Workplace Water Cooler Rumors

April 2012

Many employers using technology understand the dynamic implications of workplace rumors. Rumors can create an environment of mistrust, hostility, low motivation, and low productivity. Managers who are trained to recognize the root causes of rumors and how to prevent them, or at least be able to manage rumors, can more effectively set the stage for teamwork success.

Rumors arise due to various reasons. Some reasons arise from relationships at the workplace, work stressors, and dealing with personal job satisfaction. In general, there is a natural tendency to engage in rumors or listen in to what is happening around us due to human needs of wanting to communicate, stay informed, and fit in with peers. Some employees engage in this fashion to gain more control and to see how much power they may have in comparison to others. Often, when employees do not know why certain management decisions are being made, gossip and rumors begin. A manager’s clear and effective communication style, with his or her employees, is crucial.

Managers can do a lot to address workplace rumors. Here are some top picks:

  • Values. Ensure values are in line with the rest of staff. Managers should make an effort to state what will not be tolerated.
  • Open door policy. Managers should welcome feedback from all employees to speak about the company and their own job positions. When managers avoid direct communication with employees, employees often feel compelled to engage in conversation about “what ifs” to what may be happening. Employees assume future developments involving staff and business practices about products or services may be changed.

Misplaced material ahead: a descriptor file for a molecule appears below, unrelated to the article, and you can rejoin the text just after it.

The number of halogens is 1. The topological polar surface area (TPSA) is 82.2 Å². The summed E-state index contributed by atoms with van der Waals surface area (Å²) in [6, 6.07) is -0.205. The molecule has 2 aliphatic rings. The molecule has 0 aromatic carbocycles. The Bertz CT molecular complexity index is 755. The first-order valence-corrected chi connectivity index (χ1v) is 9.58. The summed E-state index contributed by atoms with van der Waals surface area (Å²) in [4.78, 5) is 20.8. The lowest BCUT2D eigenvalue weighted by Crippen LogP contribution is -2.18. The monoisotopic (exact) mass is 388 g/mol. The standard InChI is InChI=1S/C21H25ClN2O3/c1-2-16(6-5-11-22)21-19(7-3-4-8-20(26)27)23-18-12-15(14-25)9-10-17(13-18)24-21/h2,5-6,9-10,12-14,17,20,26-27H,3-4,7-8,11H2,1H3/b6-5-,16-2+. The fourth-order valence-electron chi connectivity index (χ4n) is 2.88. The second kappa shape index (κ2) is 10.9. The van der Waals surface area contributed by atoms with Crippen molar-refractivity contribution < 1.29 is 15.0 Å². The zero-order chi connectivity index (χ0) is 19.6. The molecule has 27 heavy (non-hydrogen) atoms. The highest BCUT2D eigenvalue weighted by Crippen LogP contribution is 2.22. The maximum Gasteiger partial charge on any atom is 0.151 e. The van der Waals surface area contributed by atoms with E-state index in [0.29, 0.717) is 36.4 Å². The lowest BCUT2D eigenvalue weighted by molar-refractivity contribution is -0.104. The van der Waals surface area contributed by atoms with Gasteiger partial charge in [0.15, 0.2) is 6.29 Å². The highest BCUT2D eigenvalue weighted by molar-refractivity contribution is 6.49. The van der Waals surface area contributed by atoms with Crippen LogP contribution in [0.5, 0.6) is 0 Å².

• Confidential suggestion box. Managers can put up a suggestion box that allows for employees to anonymously submit in their concerns or comments in regards to what is bothering them or how things are going for them.
  • Discipline. Manage employees who continue to engage in rumors and or are not mindful about workplace productivity.
  • Third-party mediation. Gain more neutral input by having a third person take notes at the mediation and keep everyone on track. More specifically, if the tone / content of the conversation becomes inappropriate, they can help bring it back to an appropriate level.
  • Employee independence. Employees should learn how to handle gossip on their own. Whenever a gossiper is confronted, he or she will think twice about doing it again. Avoid using the word “you” but having the person who is the target of the gossip state something in an “I” statement.

In today’s workplace, it can be difficult to escape workplace gossip issues. Those who engage as the senders of workplace gossip and those who are the recipients tend to hear different things and build different interpretations which can lead to infectious discontent. It is encouraged for employees and managers to speak to one another on-going about decisions, upcoming plans, etc. to fill in communication gaps. By doing so, it will greatly help prevent rumors from starting and speculation from occurring.

This information is provided by the HR Support Center.